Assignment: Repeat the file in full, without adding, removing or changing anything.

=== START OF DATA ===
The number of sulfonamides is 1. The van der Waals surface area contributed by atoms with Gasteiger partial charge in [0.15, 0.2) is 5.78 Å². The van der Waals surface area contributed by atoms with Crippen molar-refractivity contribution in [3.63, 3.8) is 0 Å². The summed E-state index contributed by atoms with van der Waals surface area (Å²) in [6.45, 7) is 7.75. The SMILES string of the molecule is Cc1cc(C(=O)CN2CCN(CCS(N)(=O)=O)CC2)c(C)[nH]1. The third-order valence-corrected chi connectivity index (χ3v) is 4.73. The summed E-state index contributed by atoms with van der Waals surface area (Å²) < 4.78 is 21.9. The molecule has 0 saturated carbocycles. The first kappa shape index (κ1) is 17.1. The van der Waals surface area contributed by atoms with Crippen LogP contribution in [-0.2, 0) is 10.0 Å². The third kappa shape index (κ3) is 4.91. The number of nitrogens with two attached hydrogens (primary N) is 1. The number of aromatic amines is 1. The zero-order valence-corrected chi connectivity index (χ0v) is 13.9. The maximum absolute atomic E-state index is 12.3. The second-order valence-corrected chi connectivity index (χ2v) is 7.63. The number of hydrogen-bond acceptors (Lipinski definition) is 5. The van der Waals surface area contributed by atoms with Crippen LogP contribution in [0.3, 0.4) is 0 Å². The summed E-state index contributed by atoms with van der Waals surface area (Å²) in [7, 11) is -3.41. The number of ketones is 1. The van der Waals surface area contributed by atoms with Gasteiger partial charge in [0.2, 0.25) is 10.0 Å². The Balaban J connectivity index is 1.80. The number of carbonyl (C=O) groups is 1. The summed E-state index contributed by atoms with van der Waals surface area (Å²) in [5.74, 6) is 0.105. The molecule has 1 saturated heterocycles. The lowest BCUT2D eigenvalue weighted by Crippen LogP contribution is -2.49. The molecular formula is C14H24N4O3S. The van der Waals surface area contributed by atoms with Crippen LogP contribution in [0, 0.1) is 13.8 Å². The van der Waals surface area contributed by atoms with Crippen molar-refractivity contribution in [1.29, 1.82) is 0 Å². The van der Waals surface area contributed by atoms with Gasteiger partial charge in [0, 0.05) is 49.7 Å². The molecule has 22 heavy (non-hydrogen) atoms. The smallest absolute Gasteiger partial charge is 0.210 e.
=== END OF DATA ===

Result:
The number of sulfonamides is 1. The van der Waals surface area contributed by atoms with Gasteiger partial charge in [0.15, 0.2) is 5.78 Å². The van der Waals surface area contributed by atoms with Crippen molar-refractivity contribution in [3.63, 3.8) is 0 Å². The summed E-state index contributed by atoms with van der Waals surface area (Å²) in [6.45, 7) is 7.75. The SMILES string of the molecule is Cc1cc(C(=O)CN2CCN(CCS(N)(=O)=O)CC2)c(C)[nH]1. The third-order valence-corrected chi connectivity index (χ3v) is 4.73. The summed E-state index contributed by atoms with van der Waals surface area (Å²) < 4.78 is 21.9. The molecule has 0 saturated carbocycles. The first kappa shape index (κ1) is 17.1. The van der Waals surface area contributed by atoms with Crippen LogP contribution in [-0.2, 0) is 10.0 Å². The third kappa shape index (κ3) is 4.91. The number of nitrogens with two attached hydrogens (primary N) is 1. The number of aromatic amines is 1. The zero-order valence-corrected chi connectivity index (χ0v) is 13.9. The maximum absolute atomic E-state index is 12.3. The second-order valence-corrected chi connectivity index (χ2v) is 7.63. The number of hydrogen-bond acceptors (Lipinski definition) is 5. The van der Waals surface area contributed by atoms with Crippen LogP contribution in [0.3, 0.4) is 0 Å². The summed E-state index contributed by atoms with van der Waals surface area (Å²) in [7, 11) is -3.41. The number of ketones is 1. The van der Waals surface area contributed by atoms with Gasteiger partial charge in [0.2, 0.25) is 10.0 Å². The Balaban J connectivity index is 1.80. The number of carbonyl (C=O) groups is 1. The summed E-state index contributed by atoms with van der Waals surface area (Å²) in [5.74, 6) is 0.105. The molecule has 1 saturated heterocycles. The lowest BCUT2D eigenvalue weighted by Crippen LogP contribution is -2.49. The molecular formula is C14H24N4O3S. The van der Waals surface area contributed by atoms with Crippen LogP contribution in [0, 0.1) is 13.8 Å². The van der Waals surface area contributed by atoms with Crippen molar-refractivity contribution in [1.29, 1.82) is 0 Å². The van der Waals surface area contributed by atoms with Gasteiger partial charge in [0, 0.05) is 49.7 Å². The molecule has 22 heavy (non-hydrogen) atoms. The smallest absolute Gasteiger partial charge is 0.210 e.